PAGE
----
I just measured the distance from the nut to the middle of the 10th fret bar on both my Taylor 210e (scale length 25.5") and my Seagull Entourage Grand Rustic (scale length 24.84"). The Seagull's distance was only .25" (1/4") shorter than the Taylor's over that number of frets, so the frets are very slightly closer together. I'm not sure that's a meaningful difference in terms of reaching chords with the fingers, no matter how large or small the hands. For me the shorter scale length (and smaller body) do make the Seagull a little easier to play because I'm not having to stretch my left arm out as much and I feel like I therefore have a little more control over my fingers. For many people I'm sure this is not important, but I like it. I like my Taylor too.
Floridagull ... my impression is the shorter the scale, the easier the strings are to fret. Important point for a beginner in my opinion.
Thanks for your responses. So there's a 1/4" difference (at the 10th fret) between the Godin 24.84" and the "normal" 25.5". So, with the 23.5" of the GS Mini or the 24.2" of the Walden T550, the "closer-togetherness" of the frets would be a little bit more...
Doesn't seem irrelevant to me...
And thanks, Walt - you saved me making the measurements on my Performer and my Giannini tonight... :-)
Best Buy has a GS Mini sale going on right now for $374.99...now I have GAS for my daughter's guitar!
Definitely not irrelevant. What you give up in volume through short scale, you make up for in playability for fingerstyle and for beginners with sore fingers. Can't wait to hear your review of your "daughter's" new GS Mini. :-)
That's one heck of a good price!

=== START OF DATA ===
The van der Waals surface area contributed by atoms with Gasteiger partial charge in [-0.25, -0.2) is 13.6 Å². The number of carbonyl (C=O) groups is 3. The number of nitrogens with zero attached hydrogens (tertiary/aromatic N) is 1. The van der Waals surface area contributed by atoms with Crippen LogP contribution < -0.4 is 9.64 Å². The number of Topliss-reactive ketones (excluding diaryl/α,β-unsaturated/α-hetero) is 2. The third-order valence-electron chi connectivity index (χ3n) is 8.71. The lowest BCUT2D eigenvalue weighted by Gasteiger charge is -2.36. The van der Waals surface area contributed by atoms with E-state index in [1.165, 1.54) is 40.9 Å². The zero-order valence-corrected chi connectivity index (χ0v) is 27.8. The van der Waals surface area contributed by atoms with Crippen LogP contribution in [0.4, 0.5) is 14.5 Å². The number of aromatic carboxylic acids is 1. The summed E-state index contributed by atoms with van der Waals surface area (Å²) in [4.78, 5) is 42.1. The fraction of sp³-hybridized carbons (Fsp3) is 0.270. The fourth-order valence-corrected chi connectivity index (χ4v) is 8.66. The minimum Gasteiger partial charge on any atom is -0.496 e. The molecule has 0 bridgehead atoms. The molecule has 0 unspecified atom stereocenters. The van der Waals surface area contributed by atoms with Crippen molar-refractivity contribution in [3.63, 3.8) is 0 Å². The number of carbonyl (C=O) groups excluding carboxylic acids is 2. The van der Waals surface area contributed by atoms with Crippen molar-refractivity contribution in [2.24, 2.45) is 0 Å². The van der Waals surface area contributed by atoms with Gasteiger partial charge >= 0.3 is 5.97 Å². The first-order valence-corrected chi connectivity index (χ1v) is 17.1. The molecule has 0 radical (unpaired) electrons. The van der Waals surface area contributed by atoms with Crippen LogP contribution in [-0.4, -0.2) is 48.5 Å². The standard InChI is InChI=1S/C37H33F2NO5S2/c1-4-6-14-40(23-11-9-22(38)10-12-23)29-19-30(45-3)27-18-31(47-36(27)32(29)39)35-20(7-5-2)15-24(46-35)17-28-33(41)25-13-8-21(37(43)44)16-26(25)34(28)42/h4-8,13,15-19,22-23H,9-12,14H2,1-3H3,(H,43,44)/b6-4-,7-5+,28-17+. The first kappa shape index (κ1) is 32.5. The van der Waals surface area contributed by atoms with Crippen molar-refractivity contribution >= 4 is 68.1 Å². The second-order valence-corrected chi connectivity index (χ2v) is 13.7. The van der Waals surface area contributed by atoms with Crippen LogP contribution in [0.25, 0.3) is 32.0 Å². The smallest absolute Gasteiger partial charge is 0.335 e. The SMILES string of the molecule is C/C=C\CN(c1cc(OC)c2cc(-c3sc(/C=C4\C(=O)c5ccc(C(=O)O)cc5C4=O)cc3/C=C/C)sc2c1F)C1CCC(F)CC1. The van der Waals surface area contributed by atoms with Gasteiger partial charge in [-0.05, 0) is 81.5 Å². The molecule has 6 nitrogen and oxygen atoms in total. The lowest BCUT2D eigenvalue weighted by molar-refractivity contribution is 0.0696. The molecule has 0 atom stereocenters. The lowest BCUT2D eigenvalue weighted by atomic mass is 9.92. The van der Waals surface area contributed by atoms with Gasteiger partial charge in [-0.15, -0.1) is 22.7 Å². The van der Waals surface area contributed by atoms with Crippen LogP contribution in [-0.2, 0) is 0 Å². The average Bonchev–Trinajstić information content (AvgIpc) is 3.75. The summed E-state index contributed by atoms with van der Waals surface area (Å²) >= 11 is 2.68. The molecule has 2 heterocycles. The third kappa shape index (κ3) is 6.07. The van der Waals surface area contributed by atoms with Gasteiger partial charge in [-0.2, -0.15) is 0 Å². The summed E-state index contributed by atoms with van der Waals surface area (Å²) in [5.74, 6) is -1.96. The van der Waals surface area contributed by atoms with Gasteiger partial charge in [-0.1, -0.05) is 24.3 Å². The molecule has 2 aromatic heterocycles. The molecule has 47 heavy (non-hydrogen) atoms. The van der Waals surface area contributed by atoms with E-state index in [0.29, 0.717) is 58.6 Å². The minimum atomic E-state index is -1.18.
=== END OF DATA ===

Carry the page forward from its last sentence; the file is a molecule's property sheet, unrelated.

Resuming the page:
I know - I'm going to call them and see how long it is valid...
Run over there right now and buy it. Get a rain check if they're OOS. Low risk - you could probably turn around and sell it for a small profit if you decide it's not exactly what you want.
Its on Best Buy.com $374
My youngest daughter plays guitar, and the fretting of the strings was her biggest issue when she was first learning. She's averaged sized with good hands. But when she was first learning she would put a capo on the 1st fret just to lower the strings (and this on a guitar with its action set as low as possible). This is a kid who had been pitching competitive fastpitch softball for about a dozen years and knew all about building up calluses and finger strength, but let's face it, most people who try to play the guitar abandon it because of the difficulty in fretting chords.
A lot of girls seem to prefer acoustic guitars over electric. Maybe they are turned off by the cables, equipment, etc. and just want an instrument that feels more personal. But learning to play on an acoustic is a challenge. I think it makes sense to get her one that is most likely to help her succeed. I wanted to get my kid a parlor sized guitar, but she wanted a dreadnaught. She has an Epiphone Dove, which I find to be a very nice guitar.